1979 December 26 03:57:04 UTC
Location 54.90N 2.68W
Depth 10 kilometers
by Graham Neilson,
Natural Environment Research Council,
Institute of Geological Sciences,
At 3:57 a.m. on the morning after Christmas Day 1979, a large area of northern England and southern Scotland was shaken by an earthquake. In the mesoseismal area, a few miles north of Carlisle, chimneys toppled into the streets or fell through roofs, and people ran in panic into the open. Over a much wider area, including the densely populated industrial area of central Scotland, people were awakened, and ornaments and other small objects were disturbed. At distances over 120 miles from the epicenter, only a few people noted the tremor. Northern Ireland and the Isle of Man also experienced the tremor but reportedly at no very great intensity. The disturbed area covered approximately 45,000 square miles.
Minutes after the earthquake struck, police forces in the disturbed area were deluged with telephone calls from the anxious public. Seismologists at the Institute of Geological Sciences (IGS) were soon at work making a preliminary analysis of the seismograms obtained from the Worldwide Standardized Seismograph Network station Eskdalemuir and from the large network of seismometers, LOWNET, situated in the Lowland Valley of central Scotland. It was soon apparent that the epicenter lay close to four small shocks that had been detected on LOWNET in early October 1979. An epicenter location, with fairly small errors, of about 16 miles was determined for the December 26 shock at 55.00°N., 2.88°W.
Assessment of magnitude (M) proved difficult because the seismograms of both Eskdalemuir and LOWNET were so close to the epicenter that they were saturated. It was not until the following day that the first reliable magnitude measurement of MS=5.0 was made by Robin Adams of the International Seismological Centre at Newbury in the south of England using a seismogram recorded there. Shortly afterwards, the European and Mediterranean Seismological Centre (CSEM) in Strasbourg, France, confirmed this value. However, by comparing the felt area of the December 26 shock with previous strongly felt British earthquakes of known magnitude, a magnitude figure of between 4.5 and 5.0 was estimated.
By 10 a.m. on December 27, a reasonably detailed picture of the earthquake had emerged, and this information was given to the press, radio, and television networks to help allay people's fears. In turn, the media responded by giving reports of where the earthquake was felt. Questionnaires were circulated, and a form was placed in a number of national and local newspapers for the public to fill in and return to IGS. These data will give a detailed picture of the shock's effects throughout the shaken area.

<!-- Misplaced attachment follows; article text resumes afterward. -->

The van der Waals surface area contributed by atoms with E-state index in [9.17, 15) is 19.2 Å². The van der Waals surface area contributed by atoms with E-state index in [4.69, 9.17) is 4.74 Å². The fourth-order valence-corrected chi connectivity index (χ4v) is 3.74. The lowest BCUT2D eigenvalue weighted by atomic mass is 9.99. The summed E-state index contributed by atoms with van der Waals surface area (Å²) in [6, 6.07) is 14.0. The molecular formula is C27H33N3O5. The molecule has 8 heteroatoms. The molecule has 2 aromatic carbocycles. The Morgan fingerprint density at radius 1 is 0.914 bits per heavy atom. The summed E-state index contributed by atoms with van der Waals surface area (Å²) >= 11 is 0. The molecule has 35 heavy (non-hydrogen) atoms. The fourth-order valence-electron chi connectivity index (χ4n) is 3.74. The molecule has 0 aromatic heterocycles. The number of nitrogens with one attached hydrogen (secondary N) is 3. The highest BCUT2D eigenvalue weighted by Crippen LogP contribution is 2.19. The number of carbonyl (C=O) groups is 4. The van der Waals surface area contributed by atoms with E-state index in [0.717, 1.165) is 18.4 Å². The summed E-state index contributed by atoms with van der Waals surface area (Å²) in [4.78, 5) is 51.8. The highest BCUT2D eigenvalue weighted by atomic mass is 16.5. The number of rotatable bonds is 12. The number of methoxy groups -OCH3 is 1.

As press interest in the earthquake was satisfied, the task of complementing the preliminary data set got under way. Magnetic tape recordings from the IGS stations at Hereford, Leeds, Stoke-on-Trent, Nottingham, and Leicester were sent to Edinburg for analysis. Within a few days, station readings and seismograms from other British stations started to arrive in Edinburg together with data from other European stations. Not only the seismograms of the main shock but also those of the aftershock sequence were interpreted, and locations and magnitudes for these events were determined. The strongest of these, to date, occurred on December 27 at 07 h 23m GMT (ML=2.0) and 23 h 05 m GMT (ML=2.5) and on January 1, 1980 (ML=3.5). The latter event was felt over about 5,000 square miles.
The last comparable earthquake to occur in Britain was in 1926 and had an epicenter near Hereford. The degree of alarm felt by the public for the 1979 earthquake may thus largely be ascribed to the rarity of shocks of this magnitude in Britain. A few tremors had been recorded from the Carlisle area prior to the December 26 earthquake and were in keeping with the historic seismic record in northwest England and southern Scotland. Since 1786, 10 earthquakes are on record as originating in the Carlisle area, the largest being M=4.4 (estimated) shock on August 11, 1786. There is no obvious tectonic feature within the complex geology of this region that corresponds to the focal depth of 19 miles for the Carlisle earthquake. When all the data from this earthquake series are collected and analyzed, it is hoped that a clearer picture of the tectonic mechanism may emerge. The macroseismic data, among other things, will be used to derive an intensity attenuation law.
Although an unnerving experience for people sleeping after their Christmas celebrations, the Carlisle earthquake will provide British seismologists with a rare opportunity for a rich field study for some time.
Abridged from Earthquake Information Bulletin, March-April 1980, Volume 12, Number 2.